Legal and Tax

Loophole in Inheritance Tax for High-Rise Apartments to be Changed

The Japanese government has begun internal discussions to amend the rules for how high-rise residences are valued for Japanese inheritance tax, with the aim of closing a loophole that creates an incentive for wealthy parents to buy properties on higher floors as a way to transfer more assets to their children. The current rules allow people who inherit higher-floor apartments to significantly reduce their inheritance tax basis.

The Japanese Ministry of Internal Affairs and Communications and the National Tax Agency are discussing changes to the valuation standards set forth in the applicable Ministry of Internal Affairs and Communications ordinance, with the goal of having a first draft of the amendments by late 2016 and implementing the changes in January 2018.

It is expected that the relevant standards regarding how fixed asset tax is calculated for high-rise residences will be amended as well.

Arbitrage on condominiums located on higher floors

Currently residences in tall buildings are often bought and sold in Japan for the reduced inheritance tax effect.

The point is that under the applicable ministerial ordinance for appraising inheritance tax, buildings as a whole are appraised, and then each residence in the building is apportioned equally the same tax basis based on floor space.

For example, if a twenty-story building with one residence per floor is valued at “200”, each residence per floor would be valued at “10” for inheritance tax purposes; 200 divided by 20 apartments = 10.)

Nevertheless, the actual market value of high-rise residences depends not only on floor space, but also on which floor the residence is located: higher floors have better views, better sunlight, etc. and thus a higher market price.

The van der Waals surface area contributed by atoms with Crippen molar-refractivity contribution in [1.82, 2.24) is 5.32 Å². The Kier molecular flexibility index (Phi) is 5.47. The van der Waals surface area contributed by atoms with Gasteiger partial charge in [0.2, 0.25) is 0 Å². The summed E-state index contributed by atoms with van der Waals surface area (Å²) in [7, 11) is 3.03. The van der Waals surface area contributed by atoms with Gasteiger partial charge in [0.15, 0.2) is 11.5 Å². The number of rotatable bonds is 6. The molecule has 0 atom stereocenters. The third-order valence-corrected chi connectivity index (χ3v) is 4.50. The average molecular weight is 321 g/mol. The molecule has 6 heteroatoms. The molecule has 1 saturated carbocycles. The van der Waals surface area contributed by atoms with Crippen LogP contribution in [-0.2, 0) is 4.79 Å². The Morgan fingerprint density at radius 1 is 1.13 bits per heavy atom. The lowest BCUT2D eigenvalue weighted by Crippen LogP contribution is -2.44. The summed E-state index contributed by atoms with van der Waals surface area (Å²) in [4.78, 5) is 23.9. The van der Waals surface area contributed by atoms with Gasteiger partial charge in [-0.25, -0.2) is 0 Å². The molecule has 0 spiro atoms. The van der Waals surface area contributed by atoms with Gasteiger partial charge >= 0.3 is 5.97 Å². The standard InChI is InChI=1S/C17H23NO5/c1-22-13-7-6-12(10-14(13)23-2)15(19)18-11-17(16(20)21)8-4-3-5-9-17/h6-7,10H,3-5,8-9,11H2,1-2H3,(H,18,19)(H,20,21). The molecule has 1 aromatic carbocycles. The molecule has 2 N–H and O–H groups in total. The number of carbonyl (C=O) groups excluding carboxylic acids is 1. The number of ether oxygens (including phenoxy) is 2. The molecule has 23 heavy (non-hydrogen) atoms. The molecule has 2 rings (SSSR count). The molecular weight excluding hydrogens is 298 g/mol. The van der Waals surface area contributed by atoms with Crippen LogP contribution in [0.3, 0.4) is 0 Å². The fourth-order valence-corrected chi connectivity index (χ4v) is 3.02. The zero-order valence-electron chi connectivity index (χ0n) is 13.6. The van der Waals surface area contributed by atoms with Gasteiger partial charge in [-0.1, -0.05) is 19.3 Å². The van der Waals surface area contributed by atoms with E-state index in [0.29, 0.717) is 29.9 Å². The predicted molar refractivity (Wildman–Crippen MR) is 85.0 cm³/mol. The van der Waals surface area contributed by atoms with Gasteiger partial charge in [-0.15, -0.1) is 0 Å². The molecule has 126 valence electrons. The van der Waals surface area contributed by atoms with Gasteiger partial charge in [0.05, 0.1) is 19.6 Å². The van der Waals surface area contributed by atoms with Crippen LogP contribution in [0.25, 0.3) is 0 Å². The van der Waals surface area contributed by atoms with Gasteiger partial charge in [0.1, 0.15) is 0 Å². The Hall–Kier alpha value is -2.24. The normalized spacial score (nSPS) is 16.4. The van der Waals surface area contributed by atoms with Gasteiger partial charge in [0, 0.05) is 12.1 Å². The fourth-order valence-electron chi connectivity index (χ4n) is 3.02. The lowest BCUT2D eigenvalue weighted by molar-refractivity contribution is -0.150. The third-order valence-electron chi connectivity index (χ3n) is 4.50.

For tall buildings in the most desirable locations, the market price for residences in the tallest floors can be many multiples of the market price for lower floor dwellings, and 2 to 3 times the applicable inheritance tax appraisal value.

This creates the potential for an inheritance tax arbitrage. If one buys a high-rise residence on the tallest floor (costing 30 but valued for inheritance tax at 10), when the owner passes away the heir will only pay inheritance tax on 10 (effectively shielding the remaining 20 from any Japanese inheritance tax). And after the fact, the heir can sell the property for 30 if the heir wants more liquidity.

Balancing Act for the Government

There has been a lot of discussion in the last few years of how the consumption tax increase goosed the residential property market here (with many buyers completing deals just prior to the consumption tax being hiked from 5% to 8% in April 2014), but the tax avoidance scheme described above has also stimulated the market for residences a great deal over the last ten years.

The government intends to amend the rules so that the inheritance tax basis will vary depending on the actual market price of the floor that the apartment is located on.

On the one hand, the Japanese government would like to increase tax receipts by limiting the above tax avoidance scheme since it can only be utilized by a select number of wealthy people. On the other hand, the government is aware that it needs to be very careful in changing the rules so that it can maintain property values and positive market sentiment to the extent possible. Accordingly, it has a delicate balancing act to consider.

Source: Nikkei Shinbun, January 24, 2016

Top photo: Shinagawa Intercity building, a mixed-use high-rise (not a residential high-rise) in Tokyo.

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